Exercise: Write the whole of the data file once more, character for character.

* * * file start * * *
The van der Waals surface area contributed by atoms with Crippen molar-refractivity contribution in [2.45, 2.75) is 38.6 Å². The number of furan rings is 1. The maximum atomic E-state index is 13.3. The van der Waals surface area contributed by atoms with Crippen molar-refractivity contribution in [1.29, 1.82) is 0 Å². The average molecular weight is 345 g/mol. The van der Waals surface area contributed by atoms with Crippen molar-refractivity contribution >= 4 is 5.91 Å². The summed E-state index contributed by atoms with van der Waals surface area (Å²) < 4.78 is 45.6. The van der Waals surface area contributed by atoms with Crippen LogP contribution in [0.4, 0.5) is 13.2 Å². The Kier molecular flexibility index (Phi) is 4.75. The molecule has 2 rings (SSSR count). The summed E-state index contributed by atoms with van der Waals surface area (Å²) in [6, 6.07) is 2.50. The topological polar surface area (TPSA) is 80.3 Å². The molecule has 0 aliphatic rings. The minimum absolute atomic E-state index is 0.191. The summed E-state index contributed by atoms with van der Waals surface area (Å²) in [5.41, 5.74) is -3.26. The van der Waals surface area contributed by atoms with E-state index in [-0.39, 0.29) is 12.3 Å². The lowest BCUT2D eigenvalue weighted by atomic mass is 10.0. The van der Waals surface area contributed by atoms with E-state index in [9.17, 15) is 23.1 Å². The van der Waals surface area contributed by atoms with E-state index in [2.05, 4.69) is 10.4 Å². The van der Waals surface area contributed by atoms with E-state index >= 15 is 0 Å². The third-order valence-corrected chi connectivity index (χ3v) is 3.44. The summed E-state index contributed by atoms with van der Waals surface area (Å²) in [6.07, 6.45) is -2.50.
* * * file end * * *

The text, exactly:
The van der Waals surface area contributed by atoms with Crippen molar-refractivity contribution in [2.45, 2.75) is 38.6 Å². The number of furan rings is 1. The maximum atomic E-state index is 13.3. The van der Waals surface area contributed by atoms with Crippen molar-refractivity contribution in [1.29, 1.82) is 0 Å². The average molecular weight is 345 g/mol. The van der Waals surface area contributed by atoms with Crippen molar-refractivity contribution >= 4 is 5.91 Å². The summed E-state index contributed by atoms with van der Waals surface area (Å²) < 4.78 is 45.6. The van der Waals surface area contributed by atoms with Crippen LogP contribution in [0.4, 0.5) is 13.2 Å². The Kier molecular flexibility index (Phi) is 4.75. The molecule has 2 rings (SSSR count). The summed E-state index contributed by atoms with van der Waals surface area (Å²) in [6, 6.07) is 2.50. The topological polar surface area (TPSA) is 80.3 Å². The molecule has 0 aliphatic rings. The minimum absolute atomic E-state index is 0.191. The summed E-state index contributed by atoms with van der Waals surface area (Å²) in [5.41, 5.74) is -3.26. The van der Waals surface area contributed by atoms with E-state index in [-0.39, 0.29) is 12.3 Å². The lowest BCUT2D eigenvalue weighted by atomic mass is 10.0. The van der Waals surface area contributed by atoms with E-state index in [9.17, 15) is 23.1 Å². The van der Waals surface area contributed by atoms with E-state index in [2.05, 4.69) is 10.4 Å². The van der Waals surface area contributed by atoms with E-state index >= 15 is 0 Å². The third-order valence-corrected chi connectivity index (χ3v) is 3.44. The summed E-state index contributed by atoms with van der Waals surface area (Å²) in [6.07, 6.45) is -2.50.